03 Mar SCA Weekly News: Mar 3, 2019
Neon Sign Museum
From Atlas Obscura: An outdoor installation of 20 vintage signs that once hung in front of businesses throughout town.
Edmonton, Alberta, is the largest city this far north in Canada, and the nights are very long and dark in the wintertime. As such, locals love their lights at night, and colorful neon signs were a popular way to mark the storefronts throughout town.
The outdoor Neon Sign Museum was created as a collection of 20 vintage neon signs that have historic significance to the town.
Are We There Yet? Preservation of Roadside Architecture and Attractions
From NCPTT: The proceedings for Are We There Yet: Preservation of Roadside Architecture and Attractions is available for purchase via PayPal, courtesy of the Friends of NCPTT. The proceedings includes seventeen select papers presented at the Are We There Yet: Preservation of Roadside Architecture and Attractions Symposium, held April 10-12, 2018 in Tulsa, Oklahoma.
The symposium focused on the preservation of buildings and features that catered to tourists who traveled American roads during the 1920s-1970s. The 149 page book is richly illustrated with color images.
The proceedings is $45 including postage within the United States.
Riverview Lofts plan continued to Allentown Zoning Hearing Board’s March meeting
From WFMZ-TV: ALLENTOWN, Pa. – Going from apparent victory to certain defeat in minutes, the developer of the proposed Riverview Lofts apartments complex requested and received a continuance of his case before the Allentown Zoning Hearing Board on Monday night.
The ZHB had approved developer Alex Wright’s plan for the former Allentown Sokol Club, located at 114-122 W. Allen St, in May 2018 when the issue came before them. However, in that case, the adaptive reuse plan called for a complex with 12 units. On Monday night the proposal had increased by 10 apartments – to 22 units. The breakdown of the apartments – over three stories – would include six studio units, two one-bedroom units, 13 two-bedroom units and one three-bedroom unit.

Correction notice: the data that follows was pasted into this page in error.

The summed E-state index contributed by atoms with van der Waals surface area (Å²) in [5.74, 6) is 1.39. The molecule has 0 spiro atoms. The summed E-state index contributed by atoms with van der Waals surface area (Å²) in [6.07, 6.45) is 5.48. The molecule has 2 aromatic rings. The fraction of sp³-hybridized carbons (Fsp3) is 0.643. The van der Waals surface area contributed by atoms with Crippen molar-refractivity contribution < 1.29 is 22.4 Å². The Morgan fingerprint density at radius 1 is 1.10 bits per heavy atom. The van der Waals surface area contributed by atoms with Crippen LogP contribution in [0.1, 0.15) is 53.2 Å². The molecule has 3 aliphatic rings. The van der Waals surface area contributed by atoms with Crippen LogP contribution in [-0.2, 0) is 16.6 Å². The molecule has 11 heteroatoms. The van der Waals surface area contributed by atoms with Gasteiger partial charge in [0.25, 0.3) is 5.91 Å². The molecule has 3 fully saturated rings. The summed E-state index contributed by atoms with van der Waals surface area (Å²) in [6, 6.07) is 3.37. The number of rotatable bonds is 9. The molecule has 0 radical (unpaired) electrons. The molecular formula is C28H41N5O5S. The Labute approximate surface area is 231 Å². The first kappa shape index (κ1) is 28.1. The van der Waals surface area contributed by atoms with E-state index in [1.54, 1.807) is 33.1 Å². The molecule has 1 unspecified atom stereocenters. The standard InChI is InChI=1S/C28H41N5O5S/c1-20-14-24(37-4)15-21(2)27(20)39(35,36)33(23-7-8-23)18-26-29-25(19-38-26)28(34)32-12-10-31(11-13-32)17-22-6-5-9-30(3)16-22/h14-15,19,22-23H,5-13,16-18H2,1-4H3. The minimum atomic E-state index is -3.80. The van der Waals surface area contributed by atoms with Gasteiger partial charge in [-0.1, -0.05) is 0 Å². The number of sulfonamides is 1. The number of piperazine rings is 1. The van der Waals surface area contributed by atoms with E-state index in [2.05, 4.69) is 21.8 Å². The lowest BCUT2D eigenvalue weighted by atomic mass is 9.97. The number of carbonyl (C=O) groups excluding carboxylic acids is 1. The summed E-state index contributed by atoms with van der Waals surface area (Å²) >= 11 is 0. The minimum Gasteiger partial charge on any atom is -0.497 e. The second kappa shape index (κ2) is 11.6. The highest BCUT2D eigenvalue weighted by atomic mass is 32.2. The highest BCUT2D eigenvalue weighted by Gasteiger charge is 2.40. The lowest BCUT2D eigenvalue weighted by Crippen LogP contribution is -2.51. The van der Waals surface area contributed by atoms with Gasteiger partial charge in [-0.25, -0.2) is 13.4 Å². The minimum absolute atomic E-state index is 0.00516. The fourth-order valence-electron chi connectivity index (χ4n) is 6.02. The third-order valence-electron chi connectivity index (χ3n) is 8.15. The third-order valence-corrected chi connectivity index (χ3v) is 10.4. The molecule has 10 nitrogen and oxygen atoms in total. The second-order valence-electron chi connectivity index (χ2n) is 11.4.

New steakhouse at Elite site
From CASTANET.net: The new owner of Penticton’s old Elite restaurant is looking forward to opening the doors of a re-vamped, casual steakhouse at the location this spring.
“We have some elements, particularly design elements that Penticton hasn’t seen yet,” said Fred Trainor, who has been purposefully keeping his windows blocked and renovations plans under wraps until everything is ready.
The iconic neon Elite sign will be getting a makeover, but won’t be removed.
Derby’s giant Co-op cow sign will be switched back on – if one problem is solved
From DerbyshireLive: The manager of a building which is home to Derby’s famous neon Co-op cow sign says he would love to switch it back on – but he doesn’t know how.
The illuminated sign which advertises Co-op Milk as The Gateway to Health has been a feature of the city centre’s skyline since it was erected in 1955. It was taken down from its prominent position on the roof of the grand Co-op building Central Hall, in East Street, in 2001.
hayley eichenbaum captures the ‘wilting romanticism’ of the american southwest
From i-D: The LA-based photographer has completed Route 66 eight times, documenting her journey as she drives.
When photographer Hayley Eichenbaum finished college in 2013, studying at the San Francisco Art Institute and the Milwaukee Institute of Art & Design, she was feeling lost. While working at The Pitch Project, an artist-run studio in her hometown of Milwaukee, she decided to plan a month-long solo road trip along Route 66. That became first of eight times she has driven down the historic highway, capturing cinematic photos of fascinating buildings as she travels.